mTOR plays important roles in a variety of cellular processes including; cell growth, cell survival, motility, transcription and cell proliferation. It acts a central hub, integrating signals from a number of upstream pathways including Ras, PI3K and IRS-1 and therefore plays an important role in responding to signals from growth factors, amino acids and insulin. It also plays a role in cellular nutrient, oxygen and energy sensing.
mTOR related conditions and inhibitors
These broad activities mean that its dysregulation is implicated in a number of conditions including diabetes, obesity, cancer and Alzheimer’s disease.
It is also of great interest in the aging process and organ transplants, inhibitors such as rapamycin are used to prevent transplant rejection.
mTOR achieves its diverse roles through participating in two protein complexes referred to as mTOR complex 1 (mTORC1) and mTOR complex 2 (mTORC2) which differ in subcellular localization and binding partners.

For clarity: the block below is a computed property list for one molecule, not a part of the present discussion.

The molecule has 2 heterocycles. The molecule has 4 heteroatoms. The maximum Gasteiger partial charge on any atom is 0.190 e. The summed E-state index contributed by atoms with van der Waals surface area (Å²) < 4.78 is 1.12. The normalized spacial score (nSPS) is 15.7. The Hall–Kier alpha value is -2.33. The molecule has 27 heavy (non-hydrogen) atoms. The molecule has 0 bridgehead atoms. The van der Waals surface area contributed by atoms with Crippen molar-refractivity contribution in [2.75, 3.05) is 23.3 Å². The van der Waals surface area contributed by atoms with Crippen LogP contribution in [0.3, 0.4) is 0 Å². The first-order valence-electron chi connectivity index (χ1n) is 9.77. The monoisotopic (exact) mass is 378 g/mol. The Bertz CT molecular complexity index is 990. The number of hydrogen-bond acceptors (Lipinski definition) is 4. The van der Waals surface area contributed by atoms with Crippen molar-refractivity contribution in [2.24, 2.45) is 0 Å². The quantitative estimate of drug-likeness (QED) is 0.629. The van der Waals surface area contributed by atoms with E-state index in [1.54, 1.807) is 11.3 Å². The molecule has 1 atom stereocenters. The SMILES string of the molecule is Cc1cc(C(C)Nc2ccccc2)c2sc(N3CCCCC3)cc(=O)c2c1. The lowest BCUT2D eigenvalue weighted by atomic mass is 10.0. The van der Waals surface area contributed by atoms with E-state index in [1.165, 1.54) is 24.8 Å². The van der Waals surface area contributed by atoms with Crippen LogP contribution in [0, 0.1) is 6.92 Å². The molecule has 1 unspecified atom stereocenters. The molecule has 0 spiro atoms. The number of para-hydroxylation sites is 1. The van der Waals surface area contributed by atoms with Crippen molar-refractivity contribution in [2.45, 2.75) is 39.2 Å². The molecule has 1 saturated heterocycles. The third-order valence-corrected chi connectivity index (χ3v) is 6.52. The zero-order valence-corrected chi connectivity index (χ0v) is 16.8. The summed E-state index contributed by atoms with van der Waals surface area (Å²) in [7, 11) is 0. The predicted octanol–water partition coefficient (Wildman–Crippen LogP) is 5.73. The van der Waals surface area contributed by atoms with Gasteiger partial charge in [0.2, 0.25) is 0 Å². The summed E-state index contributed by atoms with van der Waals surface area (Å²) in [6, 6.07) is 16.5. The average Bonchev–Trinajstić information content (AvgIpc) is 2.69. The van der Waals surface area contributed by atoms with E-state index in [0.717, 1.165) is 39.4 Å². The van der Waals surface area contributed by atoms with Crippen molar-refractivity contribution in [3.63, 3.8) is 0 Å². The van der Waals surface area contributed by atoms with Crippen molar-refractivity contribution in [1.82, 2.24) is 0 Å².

While mTORC1 regulates translation through 4EBP1 and p70S6K, mTORC2 activates AKT through phosphorylation at Ser473.
AKT phosphorylation is lost in RICTOR Knockout Cell Lines. Cells starved in 0.5% fetal calf serum over night and subsequently stimulated with 10% FCS for 0,1,2 or 3h (as indicated).
Cells were washed with PBS, lysed in Frackelton buffer (10 mM Tris/HCl pH 7.5, 50 mM NaCl, 30 mM sodium pyrophosphate, 1 % Triton X-100, 50 mM NaF and protease inhibitors) and analyzed by SDS-PAGE and Western blotting using anti-phospho AKT (Ser 473; #4058 from Cell Signaling) or anti-AKT (#4691 from Cell Signaling). HAP1 wild-type cells were compared to cells bearing a frameshift mutation in RICTOR.
Examples of popular knockout cell lines for mTOR Pathway